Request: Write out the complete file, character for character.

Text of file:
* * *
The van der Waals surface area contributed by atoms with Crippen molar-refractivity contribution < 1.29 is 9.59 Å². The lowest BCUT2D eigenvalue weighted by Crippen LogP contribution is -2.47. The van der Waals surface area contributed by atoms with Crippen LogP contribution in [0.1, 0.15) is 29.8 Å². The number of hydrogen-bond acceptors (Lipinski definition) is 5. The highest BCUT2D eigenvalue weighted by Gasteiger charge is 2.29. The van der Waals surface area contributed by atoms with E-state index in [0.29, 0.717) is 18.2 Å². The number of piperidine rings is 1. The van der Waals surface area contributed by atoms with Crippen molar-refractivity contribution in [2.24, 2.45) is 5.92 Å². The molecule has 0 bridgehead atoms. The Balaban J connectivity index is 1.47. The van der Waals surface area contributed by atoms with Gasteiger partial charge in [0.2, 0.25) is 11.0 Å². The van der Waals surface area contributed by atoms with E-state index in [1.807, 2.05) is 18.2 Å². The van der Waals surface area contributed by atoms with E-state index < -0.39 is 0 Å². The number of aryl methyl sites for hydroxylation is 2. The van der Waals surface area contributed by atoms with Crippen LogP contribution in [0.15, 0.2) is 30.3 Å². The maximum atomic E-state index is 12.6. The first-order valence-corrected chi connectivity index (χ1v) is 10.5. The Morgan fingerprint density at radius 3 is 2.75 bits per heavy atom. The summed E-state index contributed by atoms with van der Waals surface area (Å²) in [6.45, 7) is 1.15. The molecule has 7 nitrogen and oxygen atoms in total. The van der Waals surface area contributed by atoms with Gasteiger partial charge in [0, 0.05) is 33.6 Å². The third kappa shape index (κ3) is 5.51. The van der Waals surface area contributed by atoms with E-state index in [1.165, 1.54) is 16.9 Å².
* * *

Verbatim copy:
The van der Waals surface area contributed by atoms with Crippen molar-refractivity contribution < 1.29 is 9.59 Å². The lowest BCUT2D eigenvalue weighted by Crippen LogP contribution is -2.47. The van der Waals surface area contributed by atoms with Crippen LogP contribution in [0.1, 0.15) is 29.8 Å². The number of hydrogen-bond acceptors (Lipinski definition) is 5. The highest BCUT2D eigenvalue weighted by Gasteiger charge is 2.29. The van der Waals surface area contributed by atoms with E-state index in [0.29, 0.717) is 18.2 Å². The number of piperidine rings is 1. The van der Waals surface area contributed by atoms with Crippen molar-refractivity contribution in [2.24, 2.45) is 5.92 Å². The molecule has 0 bridgehead atoms. The Balaban J connectivity index is 1.47. The van der Waals surface area contributed by atoms with Gasteiger partial charge in [0.2, 0.25) is 11.0 Å². The van der Waals surface area contributed by atoms with E-state index in [1.807, 2.05) is 18.2 Å². The van der Waals surface area contributed by atoms with E-state index < -0.39 is 0 Å². The number of aryl methyl sites for hydroxylation is 2. The van der Waals surface area contributed by atoms with Crippen LogP contribution in [0.15, 0.2) is 30.3 Å². The maximum atomic E-state index is 12.6. The first-order valence-corrected chi connectivity index (χ1v) is 10.5. The Morgan fingerprint density at radius 3 is 2.75 bits per heavy atom. The summed E-state index contributed by atoms with van der Waals surface area (Å²) in [6.45, 7) is 1.15. The molecule has 7 nitrogen and oxygen atoms in total. The van der Waals surface area contributed by atoms with Gasteiger partial charge in [0, 0.05) is 33.6 Å². The third kappa shape index (κ3) is 5.51. The van der Waals surface area contributed by atoms with E-state index in [1.165, 1.54) is 16.9 Å².